AMBASSADOR CUTLER:
Well, the two are related. There is no question that they are related. It would be a mistake to say, however, that if we finally were to see a resolution of the Palestinian-Israeli problem that this would end the tendency towards violence that we've seen in recent years. A lot of terrorism has been directly related to the Palestinian issues. We see that right now. We see the suicide bombers. We see the Israeli reaction. So certainly there would be a decrease in that kind of violence.

But we have to remember that some of the other conflict in the Middle East has had very little to do with the Palestinian issue. I mean, look at the Iran-Iraq War for eight years. Look at Saddam Hussein's invasion of Kuwait. That really didn't relate to the Palestinian issue. So you've got some other sources of conflict, and maybe even relating to religiously motivated conflict, that would not disappear.

But I think that Osama bin Laden, for example, when he started out, the Palestinian issue was not at the top of his agenda. He obviously saw that he could exploit that and proceeded to do so. And I am under no illusion that when you go to Arab countries today, the Palestinian issue, particularly among young people, for example, is a very, very emotional and heartfelt issue. And so this increases the pool of possible candidates for terrorist activities in the area. So they are related, but it's not a direct cause and effect.

MR. BORGIDA:
Ambassador, in the last minute or so that we have, you have been a member of the U.S. Government. How do you think the United States should play this from now on? Should the Bush administration be more actively involved in Middle East peace? Or is it playing, in your view, an adequate role, slightly behind the scenes but continuing to push, push, push?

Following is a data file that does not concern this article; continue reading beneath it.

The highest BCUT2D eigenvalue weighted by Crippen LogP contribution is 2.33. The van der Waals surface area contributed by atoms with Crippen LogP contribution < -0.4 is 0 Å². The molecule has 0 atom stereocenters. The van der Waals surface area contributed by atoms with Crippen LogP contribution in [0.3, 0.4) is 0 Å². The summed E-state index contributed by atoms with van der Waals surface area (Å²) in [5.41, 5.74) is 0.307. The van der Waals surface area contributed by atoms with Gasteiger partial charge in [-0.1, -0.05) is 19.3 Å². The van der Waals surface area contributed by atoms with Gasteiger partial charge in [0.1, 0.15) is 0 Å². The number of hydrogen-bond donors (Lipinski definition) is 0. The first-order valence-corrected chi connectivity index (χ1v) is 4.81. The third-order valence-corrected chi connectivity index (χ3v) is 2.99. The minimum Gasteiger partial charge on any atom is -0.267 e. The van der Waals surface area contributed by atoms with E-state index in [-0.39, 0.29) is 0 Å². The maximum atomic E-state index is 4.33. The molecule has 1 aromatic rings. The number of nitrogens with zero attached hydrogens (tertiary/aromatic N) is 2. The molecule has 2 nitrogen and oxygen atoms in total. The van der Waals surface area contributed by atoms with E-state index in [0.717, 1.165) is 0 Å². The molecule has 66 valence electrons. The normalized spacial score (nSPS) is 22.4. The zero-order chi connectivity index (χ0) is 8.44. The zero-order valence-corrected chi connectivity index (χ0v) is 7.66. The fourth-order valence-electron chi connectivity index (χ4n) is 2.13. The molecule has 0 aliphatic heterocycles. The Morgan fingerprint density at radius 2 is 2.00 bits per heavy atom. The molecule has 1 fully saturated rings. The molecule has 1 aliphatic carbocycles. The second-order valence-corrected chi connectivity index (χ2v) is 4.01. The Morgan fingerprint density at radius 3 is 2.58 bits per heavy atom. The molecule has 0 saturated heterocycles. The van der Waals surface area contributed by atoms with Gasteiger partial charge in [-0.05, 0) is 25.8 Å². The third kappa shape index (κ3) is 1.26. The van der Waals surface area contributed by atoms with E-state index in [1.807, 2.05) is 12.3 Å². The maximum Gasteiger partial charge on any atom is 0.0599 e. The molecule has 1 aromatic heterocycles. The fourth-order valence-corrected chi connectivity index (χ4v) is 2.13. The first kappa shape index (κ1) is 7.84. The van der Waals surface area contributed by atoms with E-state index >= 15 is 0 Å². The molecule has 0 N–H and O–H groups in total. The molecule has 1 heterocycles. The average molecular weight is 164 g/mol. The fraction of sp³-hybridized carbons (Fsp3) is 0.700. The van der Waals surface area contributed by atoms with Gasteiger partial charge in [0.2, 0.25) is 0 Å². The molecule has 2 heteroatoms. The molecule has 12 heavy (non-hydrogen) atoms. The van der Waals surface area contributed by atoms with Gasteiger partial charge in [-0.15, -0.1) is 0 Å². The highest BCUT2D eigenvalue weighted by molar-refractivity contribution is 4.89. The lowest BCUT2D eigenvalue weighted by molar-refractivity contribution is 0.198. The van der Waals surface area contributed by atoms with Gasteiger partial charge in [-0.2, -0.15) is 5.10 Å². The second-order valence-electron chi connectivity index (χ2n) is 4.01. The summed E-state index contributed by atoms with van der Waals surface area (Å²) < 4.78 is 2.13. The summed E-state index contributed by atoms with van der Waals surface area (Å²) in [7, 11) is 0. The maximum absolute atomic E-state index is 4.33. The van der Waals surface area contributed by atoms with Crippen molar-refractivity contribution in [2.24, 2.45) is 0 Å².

AMBASSADOR CUTLER:
I don't think we've been pushing enough. This first year of President Bush's administration, I think there was the hope that if we stepped back, that the two sides, the Israelis and the Palestinians, might decide to move forward on their own, and then we would step in. That hasn't worked. I think we have to be much more active.

At the same time, we have to have more cooperation from the Sharon government and, at the same time -- and this is why I think the Saudi initiative, the timing, is interesting -- I would like to see all of the Arabs involved.

And right now I think the American administration has learned that hands off doesn't work. So we are ready to play a more active role. I would hope that the Arabs -- and we're looking at the Arab League Summit next month -- would be more involved. And I think that this will help induce -- I hope it helps induce -- the Sharon government to step forward and be more cooperative.

MR. BORGIDA:
Thank you, Ambassador.

AMBASSADOR CUTLER:
You're welcome.

MR. BORGIDA:
That was former U.S. Ambassador Walter Cutler.